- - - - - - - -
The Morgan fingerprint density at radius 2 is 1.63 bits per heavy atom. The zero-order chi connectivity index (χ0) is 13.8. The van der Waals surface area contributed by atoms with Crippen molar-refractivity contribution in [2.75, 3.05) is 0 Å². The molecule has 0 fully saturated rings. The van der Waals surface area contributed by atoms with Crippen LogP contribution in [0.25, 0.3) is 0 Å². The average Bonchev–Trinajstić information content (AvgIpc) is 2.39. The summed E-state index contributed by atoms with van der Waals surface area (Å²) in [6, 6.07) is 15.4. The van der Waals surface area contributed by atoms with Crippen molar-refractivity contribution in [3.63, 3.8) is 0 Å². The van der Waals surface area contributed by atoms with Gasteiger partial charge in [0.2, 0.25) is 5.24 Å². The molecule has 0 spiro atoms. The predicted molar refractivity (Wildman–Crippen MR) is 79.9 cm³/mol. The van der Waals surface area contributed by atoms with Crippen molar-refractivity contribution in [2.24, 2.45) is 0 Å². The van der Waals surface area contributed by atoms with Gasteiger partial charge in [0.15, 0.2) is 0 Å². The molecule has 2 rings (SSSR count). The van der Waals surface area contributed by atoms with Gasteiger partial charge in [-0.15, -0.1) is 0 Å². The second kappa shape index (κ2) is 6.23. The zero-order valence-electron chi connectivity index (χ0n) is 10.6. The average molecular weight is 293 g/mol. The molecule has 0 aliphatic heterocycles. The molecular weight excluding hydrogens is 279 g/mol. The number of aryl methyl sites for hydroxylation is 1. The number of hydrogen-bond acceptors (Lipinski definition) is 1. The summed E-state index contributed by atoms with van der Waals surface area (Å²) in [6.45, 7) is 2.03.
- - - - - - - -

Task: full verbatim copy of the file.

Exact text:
The Morgan fingerprint density at radius 2 is 1.63 bits per heavy atom. The zero-order chi connectivity index (χ0) is 13.8. The van der Waals surface area contributed by atoms with Crippen molar-refractivity contribution in [2.75, 3.05) is 0 Å². The molecule has 0 fully saturated rings. The van der Waals surface area contributed by atoms with Crippen LogP contribution in [0.25, 0.3) is 0 Å². The average Bonchev–Trinajstić information content (AvgIpc) is 2.39. The summed E-state index contributed by atoms with van der Waals surface area (Å²) in [6, 6.07) is 15.4. The van der Waals surface area contributed by atoms with Crippen molar-refractivity contribution in [3.63, 3.8) is 0 Å². The van der Waals surface area contributed by atoms with Gasteiger partial charge in [0.2, 0.25) is 5.24 Å². The molecule has 0 spiro atoms. The predicted molar refractivity (Wildman–Crippen MR) is 79.9 cm³/mol. The van der Waals surface area contributed by atoms with Crippen molar-refractivity contribution in [2.24, 2.45) is 0 Å². The van der Waals surface area contributed by atoms with Gasteiger partial charge in [0.15, 0.2) is 0 Å². The molecule has 2 rings (SSSR count). The van der Waals surface area contributed by atoms with Gasteiger partial charge in [-0.15, -0.1) is 0 Å². The second kappa shape index (κ2) is 6.23. The zero-order valence-electron chi connectivity index (χ0n) is 10.6. The average molecular weight is 293 g/mol. The molecule has 0 aliphatic heterocycles. The molecular weight excluding hydrogens is 279 g/mol. The number of aryl methyl sites for hydroxylation is 1. The number of hydrogen-bond acceptors (Lipinski definition) is 1. The summed E-state index contributed by atoms with van der Waals surface area (Å²) in [6.45, 7) is 2.03.